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David Gieswein
David Gieswein,
Category: Ford
Satisfied Customers: 89
Experience:  Automotive technician at Doug Gray Dodge/Chrysler/Jeep
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Persistent electrical problems, 2002 Ford Focus SE, Engine

Customer Question

Persistent electrical problems
JA: What is the make/model/year of your car?
Customer: 2002 Ford Focus SE, Engine 2.0L SOHC (Not Ztec) VIN:1fafp34p32w171314
JA: How many miles are on the car? Is it an automatic or a manual transmission?
Customer: 95k ish automatic
JA: Are you fixing your Focus yourself? What have you tried so far?
Customer: Yes, give me a minute to detail it fully
JA: Anything else you want the mechanic to know before I connect you?
Customer: Would not start, Junped it and took to Oriley Auto parts, where battery checked good, and alternater bad.
Replaced with Ultima Alternator P/N 8231B, afterwards battery voltage ranged from about 12.4V (not charging) to 17.2V (way overcharging). The Orileys (on the car) tester said the voltage regulator (in new alternator) was bad. Ordered another new identical alternator, but this time had Orileys bench test it before installing it, it tested good. The second replacement alternator did exactly the same things, 12.4V - 17.2V and (on the car) testor showed bad regulator. The original replacement alternator was also bench tested and found to be good (on the bench tester only).So I have two replacement alternators that test good on a bench tester in the auto parts store, but test bad in the car with very erratic voltage. All connections are clean and tight.Since then I have replaced: the battery, PCM and alternator pigtail. Additionally the instrument cluster is acting up, it goes from 0-140 mph and all other gauges make a similar swing, and the battery light goes on and off at random.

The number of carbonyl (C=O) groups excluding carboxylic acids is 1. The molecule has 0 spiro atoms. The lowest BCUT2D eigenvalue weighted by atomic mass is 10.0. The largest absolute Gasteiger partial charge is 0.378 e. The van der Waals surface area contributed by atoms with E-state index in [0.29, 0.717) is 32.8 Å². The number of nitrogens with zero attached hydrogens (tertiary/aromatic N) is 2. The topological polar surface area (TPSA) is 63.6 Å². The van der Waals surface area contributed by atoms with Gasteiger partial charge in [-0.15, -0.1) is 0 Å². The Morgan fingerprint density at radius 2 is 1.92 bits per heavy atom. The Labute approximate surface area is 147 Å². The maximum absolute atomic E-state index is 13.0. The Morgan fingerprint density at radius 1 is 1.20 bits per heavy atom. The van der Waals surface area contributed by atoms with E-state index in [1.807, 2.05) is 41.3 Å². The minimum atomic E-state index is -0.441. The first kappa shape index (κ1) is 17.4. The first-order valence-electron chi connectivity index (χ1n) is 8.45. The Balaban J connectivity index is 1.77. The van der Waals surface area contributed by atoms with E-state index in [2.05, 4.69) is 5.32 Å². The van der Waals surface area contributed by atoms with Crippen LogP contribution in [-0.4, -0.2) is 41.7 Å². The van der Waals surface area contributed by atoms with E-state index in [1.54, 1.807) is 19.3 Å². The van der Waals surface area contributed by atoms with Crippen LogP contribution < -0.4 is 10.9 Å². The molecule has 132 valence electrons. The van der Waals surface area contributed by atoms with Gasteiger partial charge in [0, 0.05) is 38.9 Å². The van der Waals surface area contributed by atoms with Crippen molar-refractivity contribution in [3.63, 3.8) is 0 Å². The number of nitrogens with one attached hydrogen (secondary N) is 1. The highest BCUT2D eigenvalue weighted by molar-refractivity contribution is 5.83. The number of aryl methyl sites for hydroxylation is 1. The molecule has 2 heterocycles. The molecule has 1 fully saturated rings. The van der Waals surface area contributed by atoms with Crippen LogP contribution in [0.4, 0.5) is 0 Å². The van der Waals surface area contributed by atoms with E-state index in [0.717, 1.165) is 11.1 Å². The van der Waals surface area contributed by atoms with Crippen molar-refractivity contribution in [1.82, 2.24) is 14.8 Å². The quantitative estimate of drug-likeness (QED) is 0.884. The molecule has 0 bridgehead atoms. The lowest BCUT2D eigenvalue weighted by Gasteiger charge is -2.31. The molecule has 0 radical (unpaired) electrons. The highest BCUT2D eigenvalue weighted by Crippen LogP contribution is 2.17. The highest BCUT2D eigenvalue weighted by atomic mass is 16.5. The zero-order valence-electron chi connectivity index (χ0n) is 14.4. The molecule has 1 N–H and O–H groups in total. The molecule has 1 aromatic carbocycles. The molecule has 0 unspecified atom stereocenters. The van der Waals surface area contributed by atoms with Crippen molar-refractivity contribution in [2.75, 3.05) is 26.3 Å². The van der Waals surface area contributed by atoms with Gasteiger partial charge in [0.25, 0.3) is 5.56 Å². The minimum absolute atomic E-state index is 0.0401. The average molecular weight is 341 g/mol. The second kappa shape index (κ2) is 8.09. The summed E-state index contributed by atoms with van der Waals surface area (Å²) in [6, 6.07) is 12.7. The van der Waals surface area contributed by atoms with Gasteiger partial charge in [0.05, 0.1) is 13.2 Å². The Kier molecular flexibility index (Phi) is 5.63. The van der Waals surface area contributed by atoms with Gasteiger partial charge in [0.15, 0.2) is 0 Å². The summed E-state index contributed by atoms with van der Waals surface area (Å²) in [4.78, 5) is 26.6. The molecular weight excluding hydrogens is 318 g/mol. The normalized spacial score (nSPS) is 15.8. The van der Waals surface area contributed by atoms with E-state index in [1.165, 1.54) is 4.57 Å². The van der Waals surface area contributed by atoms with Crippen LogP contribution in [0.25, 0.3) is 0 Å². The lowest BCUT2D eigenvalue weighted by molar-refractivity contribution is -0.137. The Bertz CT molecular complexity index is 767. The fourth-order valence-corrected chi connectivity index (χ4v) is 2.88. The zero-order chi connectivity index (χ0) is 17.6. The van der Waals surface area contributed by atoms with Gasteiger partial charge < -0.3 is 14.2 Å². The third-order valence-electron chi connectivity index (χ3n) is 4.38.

Submitted: 6 months ago.
Category: Ford
Expert:  Chris (aka- Moose) replied 6 months ago.

Welcome, I'm Chris (aka Moose) I prefer to work when others don't, I am here around lunch and after dinner till after midnight.

On the instrument cluster, I would hold off on it till you get the charging voltage right since electronics can mess up when not in the correct voltage range. This is a PCM controlled charging system and this is a finicky system when using cheap aftermarket parts. It could be the less quality alternator not operating correct based on the commands from the PCM causing this. I would like you to do the Ford charging system tests but the results are based on a motorcraft alternator so the results may be incorrect with this aftermarket part on the car. Can you do the tests below.

This is my 1st answer, but does not have to be my only answer. You the website and myself expect you to have a ~~~5 STAR EXCELLENT~~~ experience with my help. Please let me know if you are pleased by selecting a star rating above or by replying and saying your pleased. Not rating or rating 1-2 stars does not benefit you nor me in any way. Follow up and reply as often and when needed, there is no extra charge to do so.